The lives of more than 100,000 women worldwide could be saved by increased access to contraception, according to a new study on maternal deaths funded by the Bill and Melinda Gates Foundation.
The study, conducted by The Lancet, surveyed 172 countries and found that maternal deaths would decrease by about one-third if contraceptives were more easily accessible. What’s more, already available contraception prevented 44 percent of potential maternal deaths in 2008:
We estimate, using model I, that 342,203 women died of maternal causes in 2008, but that contraceptive use averted 272,040 (uncertainty interval 127 937—407 134) maternal deaths (44% reduction), so without contraceptive use, the number of maternal deaths would have been 1·8 times higher than the 2008 total. Satisfying unmet need for contraception could prevent another 104,000 maternal deaths per year (29% reduction).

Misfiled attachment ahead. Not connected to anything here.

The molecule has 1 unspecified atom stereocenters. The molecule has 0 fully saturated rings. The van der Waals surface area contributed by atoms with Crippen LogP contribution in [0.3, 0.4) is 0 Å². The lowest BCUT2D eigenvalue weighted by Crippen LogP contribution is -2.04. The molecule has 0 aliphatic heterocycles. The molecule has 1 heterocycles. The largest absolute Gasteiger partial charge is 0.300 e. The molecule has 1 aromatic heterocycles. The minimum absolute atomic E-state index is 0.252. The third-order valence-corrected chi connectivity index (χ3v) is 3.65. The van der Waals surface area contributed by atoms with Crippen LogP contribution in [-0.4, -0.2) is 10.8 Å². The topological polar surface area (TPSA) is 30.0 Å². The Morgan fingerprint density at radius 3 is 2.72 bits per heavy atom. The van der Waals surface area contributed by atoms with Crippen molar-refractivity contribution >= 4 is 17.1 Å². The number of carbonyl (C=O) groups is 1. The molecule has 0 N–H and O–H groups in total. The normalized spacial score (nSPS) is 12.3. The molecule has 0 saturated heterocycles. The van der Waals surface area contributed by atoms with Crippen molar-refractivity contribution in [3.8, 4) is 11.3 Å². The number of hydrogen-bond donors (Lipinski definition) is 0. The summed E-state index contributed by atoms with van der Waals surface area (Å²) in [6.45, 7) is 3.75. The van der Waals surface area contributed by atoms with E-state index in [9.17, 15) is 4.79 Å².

The British government and the Bill and Melinda Gates Foundation will host a conference in England this weekend to discuss funding for greater contraception access, particularly in developing countries.
The global movement toward contraception access to improve women’s health is oddly reversed from the contraception battles here in the United States. While countries worldwide are recognizing how contraceptive access is important to saving the life and livelihood of mothers, some American Republican politicians are trying to find any foothold to roll back contraception and abortion access.